Tight oil export pipeline capacity expected to persist as Energy East cancelled

CALGARY _ An analyst says the shelving of TransCanada Corp.’s (TSX:TRP) Energy East pipeline means it’s more vital than ever that three other pipelines to oil export markets proceed as planned.

AltaCorp Capital analyst Dirk Lever says Canadian producers will have to transport any new oil production over the next year or so using railcars because the pipelines leaving Western Canada now are essentially full.

He says the next capacity increase is expected to come with Enbridge Inc.’s (TSX:ENB) Line 3 replacement project, which is under construction and will add 370,000 barrels per day of capacity into the United States by early 2019.

But that additional room will only just accommodate new output from oilsands expansions and the situation will remain tight until the Trans Mountain expansion pipeline to the West Coast proposed by Kinder Morgan is in service, expected to add 590,000 barrels per day by late 2019.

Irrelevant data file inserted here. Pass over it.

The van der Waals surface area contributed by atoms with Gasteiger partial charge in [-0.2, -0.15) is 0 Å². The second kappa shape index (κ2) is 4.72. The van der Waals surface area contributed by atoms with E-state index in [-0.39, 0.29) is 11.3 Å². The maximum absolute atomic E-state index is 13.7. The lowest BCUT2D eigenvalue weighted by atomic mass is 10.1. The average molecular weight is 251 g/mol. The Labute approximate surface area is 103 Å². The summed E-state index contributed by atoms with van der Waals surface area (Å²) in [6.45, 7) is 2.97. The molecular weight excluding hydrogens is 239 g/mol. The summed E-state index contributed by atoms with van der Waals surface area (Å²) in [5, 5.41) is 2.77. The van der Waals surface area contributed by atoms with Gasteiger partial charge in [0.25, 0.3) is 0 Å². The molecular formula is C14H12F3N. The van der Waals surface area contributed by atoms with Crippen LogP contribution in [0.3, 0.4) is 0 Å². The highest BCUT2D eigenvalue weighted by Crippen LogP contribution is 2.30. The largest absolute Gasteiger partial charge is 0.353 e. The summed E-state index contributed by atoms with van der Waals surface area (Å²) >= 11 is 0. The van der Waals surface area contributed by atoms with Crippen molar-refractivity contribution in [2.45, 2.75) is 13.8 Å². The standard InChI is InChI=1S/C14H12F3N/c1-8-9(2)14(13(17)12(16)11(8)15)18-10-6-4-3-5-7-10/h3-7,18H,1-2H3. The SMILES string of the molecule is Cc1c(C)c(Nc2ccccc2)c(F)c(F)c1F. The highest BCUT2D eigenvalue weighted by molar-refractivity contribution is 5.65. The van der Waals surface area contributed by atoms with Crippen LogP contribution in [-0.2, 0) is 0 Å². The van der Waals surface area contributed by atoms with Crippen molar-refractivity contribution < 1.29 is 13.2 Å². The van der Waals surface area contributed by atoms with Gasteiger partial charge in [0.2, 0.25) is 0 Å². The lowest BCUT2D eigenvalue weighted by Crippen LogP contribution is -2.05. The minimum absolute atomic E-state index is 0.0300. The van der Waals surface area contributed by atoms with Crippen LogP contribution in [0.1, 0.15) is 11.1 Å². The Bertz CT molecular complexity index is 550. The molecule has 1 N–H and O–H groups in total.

TransCanada hasn’t yet approved its Keystone XL pipeline into the U.S. but Lever says its 830,000-barrel-per-day capacity will likely provide enough room for Canadian oil production growth until about 2030, when the industry expects Canadian production to reach five million barrels per day.

He says Energy East could come off the shelf if any of the other pipelines don’t go ahead or if market conditions change to encourage higher production growth.

“Energy East was more than what was needed,” he said. “Producers weren’t going to pay for that much excess capacity so I’m not surprised it fell to the wayside.

“If one of those (other pipelines) falls away, then Energy East would be needed.”